Venues

Rock in Rio … in Vegas

Rendering of Rock in Rio in Vegas

In the spirit of the many other international “cities” within the city (Paris, New York, Venice, etc.), Rock in Rio has come to Las Vegas. The long-running Brazilian festival, which has also staged events in Spain and Portugal, has been constructing a permanent outdoor venue at the north end of the Las Vegas Strip, adjacent to Circus Circus, to facilitate a large-scale music festival that will take place during two weekends this May.

May 8 will mark the start of Rock Weekend at the festival, with artists including No Doubt, Gary Clark Jr., Metallica, Linkin Park and many more appearing on three stages (Main Stage, Sunset Stage, Electronica Stage). The following weekend, pop acts will perform, and the 80,000-capacity venue will host Taylor Swift, Ed Sheeran, Bruno Mars, Sam Smith, John Legend and dozens more. The project also includes three “Rock Streets,” based around international themes, with stages for scheduled “street performers.”

The audio system and installation for this impressive project is headed by Maurice Hughes, who has been Rock in Rio’s production manager since 2001. “Ever since the first version in 1985, [festival founder] Roberto Medina has said the festival would go out to the world,” Hughes says. “We went to Portugal in 2004, and from there to Spain. Then this opportunity in Las Vegas turned up, and it’s exciting because of how close the site is to the main strip. Normally a site this big is on the outskirts of a town, but we’re in the middle of everything, and there’s a monorail station right beside us.”

Equipment for Rock in Rio Las Vegas is being provided by Gabi Ferreira’s Gabisom Audio Equipment (Sao Paolo, Brazil); the company also supplies gear for the festival’s events in Rio, Portugal and Spain. “From 2013 in Rio, we’ve been using the JBL VTX system,” Hughes says. “Everybody who plays the festival has been 100-percent happy with it.”

The main system, which is modeled on the one used in Rio, features 120 VTX V25 loudspeakers (60 per side), and 60 VTX S28 flown subs (30 per side). An auxiliary sub system includes VTX G38 stacks. All is powered by Crown amps and controlled via the Dolby Lake system. Gabisom also provides 24 d&b M2 wedge monitors, plus J8 sidefills and B2 subs.

Front of house at RIR Vegas’ main stage is managed by engineer Peter Racy, though many of the main artists will arrive with their own FOH and monitor engineers. To accommodate the needs of a variety of acts, Gabisom sends several consoles: Yamaha PM5DRHs, Avid Profiles, and a pair of Midas Heritage 3000s for engineers who prefer to mix analog. The festival’s main monitor engineer is Fernando Ricca.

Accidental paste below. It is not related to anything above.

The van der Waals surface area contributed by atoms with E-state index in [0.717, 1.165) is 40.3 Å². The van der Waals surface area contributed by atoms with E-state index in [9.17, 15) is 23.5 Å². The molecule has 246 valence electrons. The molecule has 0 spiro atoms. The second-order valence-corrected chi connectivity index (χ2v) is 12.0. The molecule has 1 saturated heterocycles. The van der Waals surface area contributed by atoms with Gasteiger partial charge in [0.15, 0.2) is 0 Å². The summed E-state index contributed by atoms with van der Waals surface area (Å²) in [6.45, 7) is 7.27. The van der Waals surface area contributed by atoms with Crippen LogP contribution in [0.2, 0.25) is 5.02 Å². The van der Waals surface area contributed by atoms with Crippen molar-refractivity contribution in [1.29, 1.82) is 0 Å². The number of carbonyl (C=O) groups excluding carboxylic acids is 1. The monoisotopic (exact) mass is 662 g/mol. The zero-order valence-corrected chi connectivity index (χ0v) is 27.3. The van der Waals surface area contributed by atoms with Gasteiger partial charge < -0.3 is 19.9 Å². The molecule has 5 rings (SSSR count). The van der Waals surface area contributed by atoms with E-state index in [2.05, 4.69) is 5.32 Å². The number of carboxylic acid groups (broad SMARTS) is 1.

The audio rigs are reasonably close together within the 37-acre development to allow fans to focus on any or all of the stages. “Everything is scaled so that you can see every act if you want to,” Hughes says.

The project also, of course, includes extensive infrastructure that the public will never see: “Underground ducts and fiber-optic cabling carries signal and power all over the park; everything is connected,” Hughes says. “If you’re in a VIP tent on the opposite end of the park, you can watch what’s happening on the stages. We installed delay towers, as well. And the bathrooms! This is a new thing for our festivals this year. There will be—not all, but some—permanent bathrooms, so we’re really giving the public a treat.” Fans who frequent music festivals know that this is no joke…

And away from the 80k-capacity crowd, the Rock Streets offer three different flavors of civilization. “Each of these Rock Streets is a little complex,” Hughes says. “It really looks like an authentic street with shops, bars and food. Right in the middle there’s a central stage where we have a little P.A., and along the verandas, on top of the houses, we have reinforcements, so you can hear what’s going on that stage all the way down the street.

“In the past, we’ve done just one Rock Street, with one central theme to it,” Hughes continues. “This is the first time we’ve done three. The first idea was inspired by New Orleans, so the architecture, the scenic work, is all based on the French Quarter. Then we have another that’s ‘Europe,’ based on London and Ireland. And the other, of course, is Brazil, so there’s quite a bit of culture going on there.”

For a complete lineup and schedule of Rock in Rio Las Vegas performances, visit rockinrio.com.

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